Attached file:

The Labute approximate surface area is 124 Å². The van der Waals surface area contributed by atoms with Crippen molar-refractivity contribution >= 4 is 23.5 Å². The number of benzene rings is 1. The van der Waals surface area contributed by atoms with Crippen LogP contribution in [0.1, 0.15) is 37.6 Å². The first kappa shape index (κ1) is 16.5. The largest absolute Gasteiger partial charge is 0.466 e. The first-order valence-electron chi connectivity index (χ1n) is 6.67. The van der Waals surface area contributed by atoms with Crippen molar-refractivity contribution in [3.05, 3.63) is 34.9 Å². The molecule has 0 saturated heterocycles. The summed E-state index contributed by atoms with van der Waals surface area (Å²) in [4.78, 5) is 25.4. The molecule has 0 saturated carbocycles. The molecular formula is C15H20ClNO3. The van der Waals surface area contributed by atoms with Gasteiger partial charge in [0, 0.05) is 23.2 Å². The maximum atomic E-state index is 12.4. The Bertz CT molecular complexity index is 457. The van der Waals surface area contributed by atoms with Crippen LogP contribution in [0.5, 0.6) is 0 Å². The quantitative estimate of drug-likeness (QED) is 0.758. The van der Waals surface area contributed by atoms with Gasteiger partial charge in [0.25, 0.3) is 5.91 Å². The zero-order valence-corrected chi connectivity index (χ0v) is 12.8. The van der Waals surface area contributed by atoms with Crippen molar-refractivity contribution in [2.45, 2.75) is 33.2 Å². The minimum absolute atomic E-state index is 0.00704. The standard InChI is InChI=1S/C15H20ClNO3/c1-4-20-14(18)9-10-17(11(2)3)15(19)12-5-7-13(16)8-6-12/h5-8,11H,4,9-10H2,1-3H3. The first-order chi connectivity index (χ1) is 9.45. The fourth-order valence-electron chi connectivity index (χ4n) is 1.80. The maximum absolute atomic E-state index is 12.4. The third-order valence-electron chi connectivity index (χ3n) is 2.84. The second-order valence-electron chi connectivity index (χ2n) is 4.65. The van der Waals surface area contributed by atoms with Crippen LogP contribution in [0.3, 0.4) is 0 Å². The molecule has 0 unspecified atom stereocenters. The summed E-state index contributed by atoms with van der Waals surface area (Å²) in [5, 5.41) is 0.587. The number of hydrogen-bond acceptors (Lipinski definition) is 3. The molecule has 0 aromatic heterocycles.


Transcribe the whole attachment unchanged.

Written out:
The Labute approximate surface area is 124 Å². The van der Waals surface area contributed by atoms with Crippen molar-refractivity contribution >= 4 is 23.5 Å². The number of benzene rings is 1. The van der Waals surface area contributed by atoms with Crippen LogP contribution in [0.1, 0.15) is 37.6 Å². The first kappa shape index (κ1) is 16.5. The largest absolute Gasteiger partial charge is 0.466 e. The first-order valence-electron chi connectivity index (χ1n) is 6.67. The van der Waals surface area contributed by atoms with Crippen molar-refractivity contribution in [3.05, 3.63) is 34.9 Å². The molecule has 0 saturated heterocycles. The summed E-state index contributed by atoms with van der Waals surface area (Å²) in [4.78, 5) is 25.4. The molecule has 0 saturated carbocycles. The molecular formula is C15H20ClNO3. The van der Waals surface area contributed by atoms with Gasteiger partial charge in [0, 0.05) is 23.2 Å². The maximum atomic E-state index is 12.4. The Bertz CT molecular complexity index is 457. The van der Waals surface area contributed by atoms with Crippen LogP contribution in [0.5, 0.6) is 0 Å². The quantitative estimate of drug-likeness (QED) is 0.758. The van der Waals surface area contributed by atoms with Gasteiger partial charge in [0.25, 0.3) is 5.91 Å². The zero-order valence-corrected chi connectivity index (χ0v) is 12.8. The van der Waals surface area contributed by atoms with Crippen molar-refractivity contribution in [2.45, 2.75) is 33.2 Å². The minimum absolute atomic E-state index is 0.00704. The standard InChI is InChI=1S/C15H20ClNO3/c1-4-20-14(18)9-10-17(11(2)3)15(19)12-5-7-13(16)8-6-12/h5-8,11H,4,9-10H2,1-3H3. The first-order chi connectivity index (χ1) is 9.45. The fourth-order valence-electron chi connectivity index (χ4n) is 1.80. The maximum absolute atomic E-state index is 12.4. The third-order valence-electron chi connectivity index (χ3n) is 2.84. The second-order valence-electron chi connectivity index (χ2n) is 4.65. The van der Waals surface area contributed by atoms with Crippen LogP contribution in [0.3, 0.4) is 0 Å². The molecule has 0 unspecified atom stereocenters. The summed E-state index contributed by atoms with van der Waals surface area (Å²) in [5, 5.41) is 0.587. The number of hydrogen-bond acceptors (Lipinski definition) is 3. The molecule has 0 aromatic heterocycles.